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Health Effects of Occupational Change

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  • Olga Lazareva

    (Stockholm School of Economics and Center for Economic and Financial Research (CEFIR), Moscow)

Abstract

Rapidly changing technologies and the growing openness of economies to international trade sometimes make entire occupations in the countries affected redundant. People employed in these occupations have to switch to other occupations that they do not necessarily like. Such “forced” occupational change causes stress, which can be harmful to their health. The effect of people losing their profession on their health has not been previously studied. This paper is intended to fill the gap. I study the effect of occupational change on health and health-related behavior using data from Russia’s economic transition, which was characterized by massive occupational mobility. The results show that “forced” occupational change has a significant negative effect on individual health; it also increases smoking and alcohol consumption. These results survive a number of robustness checks.

Suggested Citation

  • Olga Lazareva, 2009. "Health Effects of Occupational Change," Working Papers w0129, Center for Economic and Financial Research (CEFIR).
  • Handle: RePEc:cfr:cefirw:w0129
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    References listed on IDEAS

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    Cited by:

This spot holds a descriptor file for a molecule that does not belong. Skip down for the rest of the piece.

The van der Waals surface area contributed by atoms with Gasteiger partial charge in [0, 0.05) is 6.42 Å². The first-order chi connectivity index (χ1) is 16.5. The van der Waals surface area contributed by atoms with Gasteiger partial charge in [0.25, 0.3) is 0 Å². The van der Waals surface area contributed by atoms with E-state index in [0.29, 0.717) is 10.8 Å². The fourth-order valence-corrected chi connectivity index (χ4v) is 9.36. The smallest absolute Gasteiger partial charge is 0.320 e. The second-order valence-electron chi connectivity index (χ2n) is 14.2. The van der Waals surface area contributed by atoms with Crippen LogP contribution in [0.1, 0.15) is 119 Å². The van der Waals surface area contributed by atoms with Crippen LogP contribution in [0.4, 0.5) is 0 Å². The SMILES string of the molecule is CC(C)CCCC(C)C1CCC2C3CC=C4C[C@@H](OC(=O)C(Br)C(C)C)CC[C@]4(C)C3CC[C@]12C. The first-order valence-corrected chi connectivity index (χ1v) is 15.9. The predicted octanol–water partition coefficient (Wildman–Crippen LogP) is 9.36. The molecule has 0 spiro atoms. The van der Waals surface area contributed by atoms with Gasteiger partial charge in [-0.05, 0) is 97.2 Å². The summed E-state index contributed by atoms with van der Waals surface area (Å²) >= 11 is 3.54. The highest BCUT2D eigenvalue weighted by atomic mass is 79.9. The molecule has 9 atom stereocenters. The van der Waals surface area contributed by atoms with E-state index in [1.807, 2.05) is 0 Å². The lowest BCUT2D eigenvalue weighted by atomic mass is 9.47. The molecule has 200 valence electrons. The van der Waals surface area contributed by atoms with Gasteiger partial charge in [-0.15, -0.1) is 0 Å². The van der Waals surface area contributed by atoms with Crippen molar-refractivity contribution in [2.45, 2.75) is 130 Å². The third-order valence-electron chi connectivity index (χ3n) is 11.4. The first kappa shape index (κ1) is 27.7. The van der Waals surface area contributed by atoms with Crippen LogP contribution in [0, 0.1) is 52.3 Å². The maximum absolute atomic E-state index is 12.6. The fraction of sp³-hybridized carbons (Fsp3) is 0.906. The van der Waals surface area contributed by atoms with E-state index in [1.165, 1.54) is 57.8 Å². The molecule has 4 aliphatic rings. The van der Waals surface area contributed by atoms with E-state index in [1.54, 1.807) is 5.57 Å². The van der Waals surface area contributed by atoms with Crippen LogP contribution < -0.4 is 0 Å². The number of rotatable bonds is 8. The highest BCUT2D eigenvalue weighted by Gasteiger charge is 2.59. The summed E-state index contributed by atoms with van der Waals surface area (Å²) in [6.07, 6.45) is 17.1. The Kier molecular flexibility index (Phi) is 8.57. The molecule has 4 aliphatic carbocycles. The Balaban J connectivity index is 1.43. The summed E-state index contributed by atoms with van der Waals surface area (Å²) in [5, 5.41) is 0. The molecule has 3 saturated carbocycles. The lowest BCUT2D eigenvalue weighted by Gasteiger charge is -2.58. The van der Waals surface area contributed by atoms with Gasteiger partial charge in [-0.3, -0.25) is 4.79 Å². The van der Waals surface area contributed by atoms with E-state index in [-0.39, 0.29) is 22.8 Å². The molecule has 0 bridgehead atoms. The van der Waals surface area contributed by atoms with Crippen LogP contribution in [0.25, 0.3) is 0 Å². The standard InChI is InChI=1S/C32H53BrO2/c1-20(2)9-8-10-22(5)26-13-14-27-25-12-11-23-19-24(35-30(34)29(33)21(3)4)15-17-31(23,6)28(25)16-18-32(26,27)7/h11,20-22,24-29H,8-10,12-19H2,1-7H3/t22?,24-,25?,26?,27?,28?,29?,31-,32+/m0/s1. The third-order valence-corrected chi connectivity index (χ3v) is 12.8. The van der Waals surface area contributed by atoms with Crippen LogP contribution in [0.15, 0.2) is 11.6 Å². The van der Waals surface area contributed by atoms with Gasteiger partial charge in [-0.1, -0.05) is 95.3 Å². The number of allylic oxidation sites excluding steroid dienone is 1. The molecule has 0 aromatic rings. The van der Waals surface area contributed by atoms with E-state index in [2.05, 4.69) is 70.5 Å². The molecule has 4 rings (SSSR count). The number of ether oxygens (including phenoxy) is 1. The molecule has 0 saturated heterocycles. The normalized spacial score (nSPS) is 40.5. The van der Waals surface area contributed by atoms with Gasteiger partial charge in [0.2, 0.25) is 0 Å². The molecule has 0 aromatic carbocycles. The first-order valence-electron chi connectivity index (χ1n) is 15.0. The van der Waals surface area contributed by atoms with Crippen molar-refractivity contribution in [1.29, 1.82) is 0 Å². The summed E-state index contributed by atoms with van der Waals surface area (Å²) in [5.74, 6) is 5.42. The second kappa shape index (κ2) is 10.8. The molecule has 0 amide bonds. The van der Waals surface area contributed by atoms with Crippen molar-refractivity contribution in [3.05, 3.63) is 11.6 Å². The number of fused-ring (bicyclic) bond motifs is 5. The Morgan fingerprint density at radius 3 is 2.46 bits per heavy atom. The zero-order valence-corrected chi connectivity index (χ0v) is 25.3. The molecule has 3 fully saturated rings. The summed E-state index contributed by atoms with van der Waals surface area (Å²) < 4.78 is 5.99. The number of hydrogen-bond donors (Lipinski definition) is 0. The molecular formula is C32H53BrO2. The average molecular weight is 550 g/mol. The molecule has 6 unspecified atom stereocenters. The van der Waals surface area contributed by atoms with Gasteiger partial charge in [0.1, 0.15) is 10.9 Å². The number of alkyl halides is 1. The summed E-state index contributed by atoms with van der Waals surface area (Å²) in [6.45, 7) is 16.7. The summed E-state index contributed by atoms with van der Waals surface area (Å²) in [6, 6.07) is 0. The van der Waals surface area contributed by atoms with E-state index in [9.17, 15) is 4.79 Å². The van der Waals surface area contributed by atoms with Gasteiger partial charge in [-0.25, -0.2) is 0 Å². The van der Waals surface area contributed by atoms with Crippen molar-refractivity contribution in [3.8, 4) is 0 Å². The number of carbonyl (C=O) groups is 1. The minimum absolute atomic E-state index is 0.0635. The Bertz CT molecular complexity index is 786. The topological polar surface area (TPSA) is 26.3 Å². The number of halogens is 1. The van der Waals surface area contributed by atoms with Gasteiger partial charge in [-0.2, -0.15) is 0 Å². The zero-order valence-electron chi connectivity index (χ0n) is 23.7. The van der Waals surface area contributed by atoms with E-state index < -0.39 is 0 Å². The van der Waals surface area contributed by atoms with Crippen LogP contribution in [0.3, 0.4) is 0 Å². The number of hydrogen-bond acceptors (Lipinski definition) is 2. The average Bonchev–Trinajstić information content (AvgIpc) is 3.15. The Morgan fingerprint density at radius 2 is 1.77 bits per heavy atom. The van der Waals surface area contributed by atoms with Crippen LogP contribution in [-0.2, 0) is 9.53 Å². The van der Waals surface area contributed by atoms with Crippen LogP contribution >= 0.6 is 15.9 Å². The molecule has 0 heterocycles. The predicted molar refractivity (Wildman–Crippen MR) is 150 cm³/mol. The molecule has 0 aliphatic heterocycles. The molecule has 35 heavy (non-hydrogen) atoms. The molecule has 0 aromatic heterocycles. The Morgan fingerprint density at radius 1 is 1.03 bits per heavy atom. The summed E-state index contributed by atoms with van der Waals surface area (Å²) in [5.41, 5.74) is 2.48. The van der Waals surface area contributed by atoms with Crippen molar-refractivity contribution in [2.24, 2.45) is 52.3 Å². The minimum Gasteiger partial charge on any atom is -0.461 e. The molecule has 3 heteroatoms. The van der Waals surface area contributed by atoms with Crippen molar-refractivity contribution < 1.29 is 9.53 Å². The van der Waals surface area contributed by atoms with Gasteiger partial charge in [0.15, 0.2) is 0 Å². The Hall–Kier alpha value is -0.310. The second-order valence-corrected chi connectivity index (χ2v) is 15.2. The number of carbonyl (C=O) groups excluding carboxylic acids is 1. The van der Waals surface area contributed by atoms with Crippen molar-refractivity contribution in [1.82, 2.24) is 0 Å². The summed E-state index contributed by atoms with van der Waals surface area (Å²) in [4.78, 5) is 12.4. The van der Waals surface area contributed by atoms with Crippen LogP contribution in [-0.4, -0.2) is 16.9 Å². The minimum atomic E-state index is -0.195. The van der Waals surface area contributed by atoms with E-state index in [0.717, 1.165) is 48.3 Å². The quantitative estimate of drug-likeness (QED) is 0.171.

1. Irina Denisova, 2009. "Mortality in Russia: Microanalysis," Working Papers w0128, Center for Economic and Financial Research (CEFIR).
    2. Irina Denisova, 2009. "Mortality in Russia: Microanalysis," Working Papers w0128, New Economic School (NES).
    3. Irina Denisova, 2010. "Adult mortality in Russia," The Economics of Transition, The European Bank for Reconstruction and Development, vol. 18(2), pages 333-363, April.

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    More about this item

    Keywords

    occupational change; health; smoking; alcohol;
    All these keywords.

    JEL classification:

    • J62 - Labor and Demographic Economics - - Mobility, Unemployment, Vacancies, and Immigrant Workers - - - Job, Occupational and Intergenerational Mobility; Promotion
    • J24 - Labor and Demographic Economics - - Demand and Supply of Labor - - - Human Capital; Skills; Occupational Choice; Labor Productivity
    • I10 - Health, Education, and Welfare - - Health - - - General

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